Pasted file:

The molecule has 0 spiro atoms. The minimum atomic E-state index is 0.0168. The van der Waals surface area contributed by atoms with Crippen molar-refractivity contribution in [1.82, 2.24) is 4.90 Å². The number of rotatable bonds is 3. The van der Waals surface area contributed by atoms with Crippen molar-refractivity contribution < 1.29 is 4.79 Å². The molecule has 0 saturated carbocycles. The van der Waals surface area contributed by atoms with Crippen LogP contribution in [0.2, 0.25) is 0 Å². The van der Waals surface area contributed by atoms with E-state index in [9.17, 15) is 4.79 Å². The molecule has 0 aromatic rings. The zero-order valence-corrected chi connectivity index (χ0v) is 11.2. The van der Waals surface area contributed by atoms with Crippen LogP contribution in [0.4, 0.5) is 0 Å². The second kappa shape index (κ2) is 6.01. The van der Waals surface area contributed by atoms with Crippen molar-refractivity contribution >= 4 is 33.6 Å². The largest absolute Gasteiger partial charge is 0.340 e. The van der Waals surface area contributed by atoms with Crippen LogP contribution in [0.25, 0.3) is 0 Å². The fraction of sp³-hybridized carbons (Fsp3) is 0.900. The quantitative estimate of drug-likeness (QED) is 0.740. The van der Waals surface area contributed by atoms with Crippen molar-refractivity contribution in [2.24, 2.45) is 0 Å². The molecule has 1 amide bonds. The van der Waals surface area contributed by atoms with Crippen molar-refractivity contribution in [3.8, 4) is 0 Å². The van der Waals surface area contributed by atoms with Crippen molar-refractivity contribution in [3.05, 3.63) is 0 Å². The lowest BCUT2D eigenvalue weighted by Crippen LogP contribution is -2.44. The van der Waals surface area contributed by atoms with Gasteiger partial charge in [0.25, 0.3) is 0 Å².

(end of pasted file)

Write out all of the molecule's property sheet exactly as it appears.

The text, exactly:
The molecule has 0 spiro atoms. The minimum atomic E-state index is 0.0168. The van der Waals surface area contributed by atoms with Crippen molar-refractivity contribution in [1.82, 2.24) is 4.90 Å². The number of rotatable bonds is 3. The van der Waals surface area contributed by atoms with Crippen molar-refractivity contribution < 1.29 is 4.79 Å². The molecule has 0 saturated carbocycles. The van der Waals surface area contributed by atoms with Crippen LogP contribution in [0.2, 0.25) is 0 Å². The van der Waals surface area contributed by atoms with E-state index in [9.17, 15) is 4.79 Å². The molecule has 0 aromatic rings. The zero-order valence-corrected chi connectivity index (χ0v) is 11.2. The van der Waals surface area contributed by atoms with Crippen LogP contribution in [0.4, 0.5) is 0 Å². The second kappa shape index (κ2) is 6.01. The van der Waals surface area contributed by atoms with Crippen molar-refractivity contribution >= 4 is 33.6 Å². The largest absolute Gasteiger partial charge is 0.340 e. The van der Waals surface area contributed by atoms with Crippen LogP contribution in [0.25, 0.3) is 0 Å². The fraction of sp³-hybridized carbons (Fsp3) is 0.900. The quantitative estimate of drug-likeness (QED) is 0.740. The van der Waals surface area contributed by atoms with Crippen molar-refractivity contribution in [2.24, 2.45) is 0 Å². The molecule has 1 amide bonds. The van der Waals surface area contributed by atoms with Crippen molar-refractivity contribution in [3.8, 4) is 0 Å². The van der Waals surface area contributed by atoms with Crippen molar-refractivity contribution in [3.05, 3.63) is 0 Å². The lowest BCUT2D eigenvalue weighted by Crippen LogP contribution is -2.44. The van der Waals surface area contributed by atoms with Gasteiger partial charge in [0.25, 0.3) is 0 Å².